Setting Up A Backup Process

Anything that can go wrong, will go wrong.

When things go wrong, and they will, a solid backup process lets you quickly restore your services. A good backup process should cover all parts of your application, should be periodic, should be well defined and should be tested frequently.

There should be at least one offsite copy of backup.

Backup Strategies

For a typical Rails application, you will need to backup -

  1. Application code
  2. Database
  3. Configuration files
  4. User generated assets

We will see tools for automating backups for each of these.

Storage of generated backup files also has multiple options -

  1. Onsite on server
  2. Offsite copy on your development machine
  3. Offsite copy on another server (via rsync / sftp)
  4. Offsite copy on a cloud storage service (S3, Dropbox, etc.)

You need to consider availability, redundancy and budget while choosing the storage strategy. An offsite copy on a cloud storage service like S3 is the best option as it is relatively inexpensive and they maintain backups of your backup data.

Backing up entire server

Almost all server hosts provide a server backup option in which they take snapshots of your entire server and offer them as restore points. Restoring a server from a snapshot is usually a one click process.

These options are inexpensive compared to server cost and it is recommended that you enable backups of your server.

Backing up code

If you are following good development practices, then all of your code changes are checked into a version control system and all changes to code are committed to version control system before being deployed to server.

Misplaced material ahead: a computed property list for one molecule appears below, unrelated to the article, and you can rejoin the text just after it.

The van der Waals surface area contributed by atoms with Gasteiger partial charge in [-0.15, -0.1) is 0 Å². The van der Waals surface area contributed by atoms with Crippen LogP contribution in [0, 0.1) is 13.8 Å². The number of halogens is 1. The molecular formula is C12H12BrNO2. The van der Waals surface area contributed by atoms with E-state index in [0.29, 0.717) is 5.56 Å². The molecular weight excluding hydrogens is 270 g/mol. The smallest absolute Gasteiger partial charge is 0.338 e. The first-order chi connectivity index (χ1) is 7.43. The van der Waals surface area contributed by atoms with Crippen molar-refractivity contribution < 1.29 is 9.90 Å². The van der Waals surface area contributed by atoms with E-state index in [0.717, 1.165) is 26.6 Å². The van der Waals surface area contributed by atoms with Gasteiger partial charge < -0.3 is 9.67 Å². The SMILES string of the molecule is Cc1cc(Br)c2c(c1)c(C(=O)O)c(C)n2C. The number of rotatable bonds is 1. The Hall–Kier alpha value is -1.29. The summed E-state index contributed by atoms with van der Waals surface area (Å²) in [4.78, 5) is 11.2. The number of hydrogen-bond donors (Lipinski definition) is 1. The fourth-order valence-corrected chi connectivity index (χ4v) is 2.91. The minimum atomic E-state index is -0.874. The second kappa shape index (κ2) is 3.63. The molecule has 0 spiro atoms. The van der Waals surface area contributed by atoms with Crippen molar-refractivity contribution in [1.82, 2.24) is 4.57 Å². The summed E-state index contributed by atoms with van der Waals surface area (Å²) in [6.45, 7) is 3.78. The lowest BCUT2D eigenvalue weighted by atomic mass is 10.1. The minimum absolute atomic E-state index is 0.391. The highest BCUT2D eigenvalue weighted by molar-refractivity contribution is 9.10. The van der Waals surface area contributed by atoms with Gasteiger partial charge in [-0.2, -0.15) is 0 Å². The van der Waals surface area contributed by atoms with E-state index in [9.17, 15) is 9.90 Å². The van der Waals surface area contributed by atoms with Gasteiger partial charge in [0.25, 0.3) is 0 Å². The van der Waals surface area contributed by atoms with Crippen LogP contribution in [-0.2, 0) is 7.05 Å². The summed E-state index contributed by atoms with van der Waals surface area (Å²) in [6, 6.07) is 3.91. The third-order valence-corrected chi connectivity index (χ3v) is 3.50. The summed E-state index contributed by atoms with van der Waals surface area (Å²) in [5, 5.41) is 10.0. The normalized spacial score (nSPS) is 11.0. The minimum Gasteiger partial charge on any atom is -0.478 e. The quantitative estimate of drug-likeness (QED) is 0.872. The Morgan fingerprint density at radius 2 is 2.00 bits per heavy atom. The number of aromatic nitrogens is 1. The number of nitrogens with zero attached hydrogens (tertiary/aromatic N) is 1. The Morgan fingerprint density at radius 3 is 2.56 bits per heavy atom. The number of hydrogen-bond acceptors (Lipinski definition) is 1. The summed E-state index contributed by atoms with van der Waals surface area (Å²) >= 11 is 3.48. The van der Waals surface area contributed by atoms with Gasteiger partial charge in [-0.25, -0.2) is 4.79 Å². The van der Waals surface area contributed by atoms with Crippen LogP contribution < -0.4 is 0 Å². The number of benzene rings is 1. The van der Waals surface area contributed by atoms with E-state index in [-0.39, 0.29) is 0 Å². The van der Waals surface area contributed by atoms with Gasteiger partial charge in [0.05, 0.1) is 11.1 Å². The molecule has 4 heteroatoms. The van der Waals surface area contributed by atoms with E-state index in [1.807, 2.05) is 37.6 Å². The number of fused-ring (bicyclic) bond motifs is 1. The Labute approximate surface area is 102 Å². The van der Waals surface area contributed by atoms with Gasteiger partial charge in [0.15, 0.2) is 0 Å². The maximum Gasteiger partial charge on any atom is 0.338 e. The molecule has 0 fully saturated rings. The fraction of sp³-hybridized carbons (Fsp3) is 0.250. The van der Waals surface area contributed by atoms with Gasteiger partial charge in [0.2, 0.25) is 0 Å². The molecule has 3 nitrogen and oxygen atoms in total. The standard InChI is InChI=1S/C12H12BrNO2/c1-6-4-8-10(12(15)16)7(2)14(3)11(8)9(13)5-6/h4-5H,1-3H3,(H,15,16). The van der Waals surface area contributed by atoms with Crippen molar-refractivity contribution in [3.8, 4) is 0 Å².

With a distributed version control system, you probably have multiple copies of your code repository. Also, you should be using a code hosting service like Github which takes care of repository backups. If you are planning to setup your own code hosting service, make sure it has a foolproof backup plan.

Backing up database and configuration files

For taking database and file backups, using Backup gem is a good option. The gem is thoroughly documented.

Installing and configuring backup gem is pretty simple. Checkout their docs for a sample backup config file.

Backing up images and other user generated assets

Backing up of user generated assets like images and videos require a slightly different approach. Backing up and uploading gigabytes of assets everytime we perform a backup isn’t efficient as cloud storage services charge for bandwidth consumed.

We can perform periodic syncs of folders containing user generated assets to S3 or some other host. Only the contents that are changed during that period are transferred to host.

Same Backup gem provides syncers for Cloudfiles, S3 and rsync. Configuring them is also well documented.

Testing Backups

Backups are worth nothing, if you can’t restore your service from them. Test for flaws in backup process or corruption in backed up files periodically by restoring full service from backed up files.

You may test backups by restoring data on staging servers.